First female commander, Reveille IX assume duty at Corps of Cadets' Final Review

Texas A&M Corps of Cadets Commander Alyssa Michalke leads the Corps for the first time during the annual Final Review event on Simpson Drill Field on Saturday. Michalke is the first female leader in 139-year history of the school and commands the largest student military group in the country, outside of the service academies.

Ready for their first senior boot pull, cadets across the Quad rolled out chairs and occupied the nearest benches Saturday as family and friends documented the occasion on their smartphones.

"We spent an entire year having them pull our boots so today was the first time they got to wear theirs for a review so to pay it back to them we come back and pull theirs off for the first time," said Tyler Berry, a class of 2013 graduate who traveled seven and a half hours from the Texas Panhandle to take part in the tradition with the Squadron 23 "Dirty Bird 23rd" cadets he led as freshmen during his senior year.

Moments earlier, the 2,400-member Texas A&M Corps of Cadets marched around Simpson Drill Field for the school year's Final Review. During the first pass in review, all 2,400 members participated, but when it came time for the second review, the graduating seniors wore their squadron T-shirts to serve as reviewing officers as the incoming seniors, juniors and sophomores assumed their new roles in front of thousands of friends and family members.

About 11:30 a.m., ocean engineering major Alyssa Michalke took over as commander of the Corps, becoming the first woman in the school's 139-year history to lead the "Keepers of the Spirit."

"I was like a kid before Christmas Day, excited for final review," Michalke said of a sleepless night in anticipation of the event.

"It's so exciting and surreal. It's a day of pride and happiness," she added.

The Corps also said goodbye to Reveille VIII, who retired after serving as first lady of Aggieland for seven years, and welcomed 18-month-old Reveille IX, who marched with Company E-2 and her handler, Ian Moss.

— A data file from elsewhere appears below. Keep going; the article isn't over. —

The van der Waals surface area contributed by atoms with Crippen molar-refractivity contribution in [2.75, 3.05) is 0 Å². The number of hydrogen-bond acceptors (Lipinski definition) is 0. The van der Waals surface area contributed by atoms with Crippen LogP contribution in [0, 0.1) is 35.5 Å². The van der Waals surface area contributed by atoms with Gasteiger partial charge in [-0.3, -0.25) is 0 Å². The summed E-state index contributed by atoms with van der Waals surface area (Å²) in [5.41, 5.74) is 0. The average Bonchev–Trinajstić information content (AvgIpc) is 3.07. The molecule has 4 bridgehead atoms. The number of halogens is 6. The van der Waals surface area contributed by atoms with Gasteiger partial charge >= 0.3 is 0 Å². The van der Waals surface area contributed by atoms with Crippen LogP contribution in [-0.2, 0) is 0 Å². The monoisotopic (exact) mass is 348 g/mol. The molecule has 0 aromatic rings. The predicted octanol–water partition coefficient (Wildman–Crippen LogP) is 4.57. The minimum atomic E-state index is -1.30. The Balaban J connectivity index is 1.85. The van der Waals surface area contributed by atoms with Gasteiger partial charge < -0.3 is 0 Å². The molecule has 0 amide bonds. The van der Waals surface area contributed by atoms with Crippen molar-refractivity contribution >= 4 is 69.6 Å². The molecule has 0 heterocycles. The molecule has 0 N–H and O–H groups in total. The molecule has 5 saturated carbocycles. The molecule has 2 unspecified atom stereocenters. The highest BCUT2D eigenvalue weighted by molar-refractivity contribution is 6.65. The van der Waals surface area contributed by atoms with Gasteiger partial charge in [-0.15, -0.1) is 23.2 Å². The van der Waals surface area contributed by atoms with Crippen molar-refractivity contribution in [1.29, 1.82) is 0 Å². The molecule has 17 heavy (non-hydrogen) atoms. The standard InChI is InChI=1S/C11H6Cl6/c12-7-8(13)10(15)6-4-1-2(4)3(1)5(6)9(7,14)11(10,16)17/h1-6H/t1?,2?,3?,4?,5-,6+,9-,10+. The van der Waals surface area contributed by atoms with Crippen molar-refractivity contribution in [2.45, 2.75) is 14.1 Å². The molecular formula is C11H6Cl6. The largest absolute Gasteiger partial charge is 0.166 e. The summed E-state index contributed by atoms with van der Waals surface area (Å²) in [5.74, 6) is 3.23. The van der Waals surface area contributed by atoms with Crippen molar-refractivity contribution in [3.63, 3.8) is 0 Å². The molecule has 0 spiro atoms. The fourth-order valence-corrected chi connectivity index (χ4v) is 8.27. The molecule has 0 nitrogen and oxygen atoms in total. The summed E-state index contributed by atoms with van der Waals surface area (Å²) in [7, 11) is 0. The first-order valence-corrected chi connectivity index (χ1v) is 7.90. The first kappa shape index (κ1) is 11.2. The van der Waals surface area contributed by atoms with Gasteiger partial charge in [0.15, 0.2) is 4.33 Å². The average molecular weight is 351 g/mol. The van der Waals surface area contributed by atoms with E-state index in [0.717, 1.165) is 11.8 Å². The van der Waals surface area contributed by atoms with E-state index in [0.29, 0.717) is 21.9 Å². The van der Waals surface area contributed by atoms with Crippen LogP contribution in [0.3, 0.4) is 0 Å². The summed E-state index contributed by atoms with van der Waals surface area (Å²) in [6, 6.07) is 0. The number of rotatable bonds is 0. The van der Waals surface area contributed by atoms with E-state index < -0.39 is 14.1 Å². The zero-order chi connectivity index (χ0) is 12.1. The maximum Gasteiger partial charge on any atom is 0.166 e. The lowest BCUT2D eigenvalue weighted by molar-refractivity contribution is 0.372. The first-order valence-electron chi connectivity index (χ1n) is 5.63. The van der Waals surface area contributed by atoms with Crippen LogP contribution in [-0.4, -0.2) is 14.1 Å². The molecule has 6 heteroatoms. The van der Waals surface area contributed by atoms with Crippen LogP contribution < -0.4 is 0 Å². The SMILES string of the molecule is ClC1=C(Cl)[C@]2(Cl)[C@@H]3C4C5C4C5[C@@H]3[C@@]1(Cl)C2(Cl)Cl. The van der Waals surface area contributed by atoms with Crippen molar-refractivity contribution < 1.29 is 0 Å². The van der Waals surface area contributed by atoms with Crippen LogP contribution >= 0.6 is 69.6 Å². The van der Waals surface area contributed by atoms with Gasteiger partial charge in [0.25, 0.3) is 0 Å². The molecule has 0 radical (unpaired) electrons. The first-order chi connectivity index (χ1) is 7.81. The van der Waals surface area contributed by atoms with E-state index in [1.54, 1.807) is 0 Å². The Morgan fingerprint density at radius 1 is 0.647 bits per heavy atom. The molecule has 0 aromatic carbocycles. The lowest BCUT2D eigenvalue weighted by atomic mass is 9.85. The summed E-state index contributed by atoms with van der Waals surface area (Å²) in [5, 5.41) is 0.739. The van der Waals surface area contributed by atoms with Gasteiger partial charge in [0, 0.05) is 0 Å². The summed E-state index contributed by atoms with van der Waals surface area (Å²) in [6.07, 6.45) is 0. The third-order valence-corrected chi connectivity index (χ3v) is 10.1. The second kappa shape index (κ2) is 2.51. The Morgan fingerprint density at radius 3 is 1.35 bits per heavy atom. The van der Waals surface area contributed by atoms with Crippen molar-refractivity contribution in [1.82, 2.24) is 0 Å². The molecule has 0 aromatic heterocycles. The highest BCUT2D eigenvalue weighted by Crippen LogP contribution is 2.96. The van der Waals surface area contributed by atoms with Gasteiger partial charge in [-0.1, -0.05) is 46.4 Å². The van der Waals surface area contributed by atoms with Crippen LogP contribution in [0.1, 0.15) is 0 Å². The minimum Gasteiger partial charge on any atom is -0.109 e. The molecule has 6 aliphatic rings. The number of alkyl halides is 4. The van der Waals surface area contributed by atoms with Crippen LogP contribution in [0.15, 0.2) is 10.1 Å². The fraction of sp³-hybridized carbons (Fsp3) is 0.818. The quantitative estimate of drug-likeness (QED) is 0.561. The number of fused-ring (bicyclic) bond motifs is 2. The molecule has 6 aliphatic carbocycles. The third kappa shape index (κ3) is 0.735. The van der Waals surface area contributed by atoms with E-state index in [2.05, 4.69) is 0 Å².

"It's a big day for the Corps, not just for us as seniors but the Corps as a whole and the university as a whole," said Cody Buczyna, a business management major serving on Second Brigade staff.

In a Facebook post, Corps Commandant Brig. Gen. Joe Ramirez shared a picture with Michalke and outgoing commander David Trigg.

"A bittersweet day for me as I bid farewell and best wishes to the class of 2015 -- the first class I have had as commandant from their start as fish to their completion as seniors today," Ramirez wrote, congratulating the cadets and looking forward to next year.

In assuming their new roles, the incoming senior cadets donned their senior boots for the first time on Saturday.

"It's very empowering the first time you put them on and walk out in front of everybody," said Savannah Haney, a construction science major. "It's like this is it. I'm a senior. I'm in charge."

Buczyna echoed the sentiment, noting the hard work it took to earn the right to wear the brown leather boots reserved for seniors.

"When you're a freshman, you're not sure if you're ever going to get there," he said. "You see your seniors, and they look like they're so much higher than like, almost like they're demigods or something. But now that I'm finally here, it's such an incredible feeling."

While celebrating their accomplishments, some incoming seniors also noted sadness in seeing the graduating seniors march with them for the last time, but took comfort in the friendships they've made.

"When you leave from these four years, you're not going to have much," said Patrick Tansey, a class of '16 biology and pre-med major. "You're going to have your boots on a shelf and your saber on a rack but most importantly, you'll have the men and women you spent four years with, working hard with, hanging out with and just becoming the closest friends with."

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